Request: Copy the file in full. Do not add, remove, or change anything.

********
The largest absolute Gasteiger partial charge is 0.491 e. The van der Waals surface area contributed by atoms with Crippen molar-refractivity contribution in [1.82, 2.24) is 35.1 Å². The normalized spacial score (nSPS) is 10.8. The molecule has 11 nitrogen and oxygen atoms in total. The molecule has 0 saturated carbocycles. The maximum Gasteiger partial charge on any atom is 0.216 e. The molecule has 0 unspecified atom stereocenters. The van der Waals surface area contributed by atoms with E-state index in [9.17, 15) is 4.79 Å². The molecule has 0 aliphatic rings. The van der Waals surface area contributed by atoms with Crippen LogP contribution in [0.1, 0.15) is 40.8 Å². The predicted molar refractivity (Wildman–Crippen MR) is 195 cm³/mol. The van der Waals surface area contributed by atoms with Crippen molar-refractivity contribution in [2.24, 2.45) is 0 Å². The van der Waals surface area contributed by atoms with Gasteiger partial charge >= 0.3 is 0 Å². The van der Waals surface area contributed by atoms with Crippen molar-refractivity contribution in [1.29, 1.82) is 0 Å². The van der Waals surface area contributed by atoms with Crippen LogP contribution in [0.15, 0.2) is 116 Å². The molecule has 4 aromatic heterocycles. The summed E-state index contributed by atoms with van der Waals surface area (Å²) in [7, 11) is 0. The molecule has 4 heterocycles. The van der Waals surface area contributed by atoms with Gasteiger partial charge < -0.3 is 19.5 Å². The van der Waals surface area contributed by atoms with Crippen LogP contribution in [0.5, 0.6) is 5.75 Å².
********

The largest absolute Gasteiger partial charge is 0.491 e. The van der Waals surface area contributed by atoms with Crippen molar-refractivity contribution in [1.82, 2.24) is 35.1 Å². The normalized spacial score (nSPS) is 10.8. The molecule has 11 nitrogen and oxygen atoms in total. The molecule has 0 saturated carbocycles. The maximum Gasteiger partial charge on any atom is 0.216 e. The molecule has 0 unspecified atom stereocenters. The van der Waals surface area contributed by atoms with E-state index in [9.17, 15) is 4.79 Å². The molecule has 0 aliphatic rings. The van der Waals surface area contributed by atoms with Crippen LogP contribution in [0.1, 0.15) is 40.8 Å². The predicted molar refractivity (Wildman–Crippen MR) is 195 cm³/mol. The van der Waals surface area contributed by atoms with Crippen molar-refractivity contribution in [2.24, 2.45) is 0 Å². The van der Waals surface area contributed by atoms with Gasteiger partial charge >= 0.3 is 0 Å². The van der Waals surface area contributed by atoms with Crippen molar-refractivity contribution in [1.29, 1.82) is 0 Å². The van der Waals surface area contributed by atoms with Crippen LogP contribution in [0.15, 0.2) is 116 Å². The molecule has 4 aromatic heterocycles. The summed E-state index contributed by atoms with van der Waals surface area (Å²) in [7, 11) is 0. The molecule has 4 heterocycles. The van der Waals surface area contributed by atoms with Gasteiger partial charge < -0.3 is 19.5 Å². The van der Waals surface area contributed by atoms with Crippen LogP contribution in [0.5, 0.6) is 5.75 Å².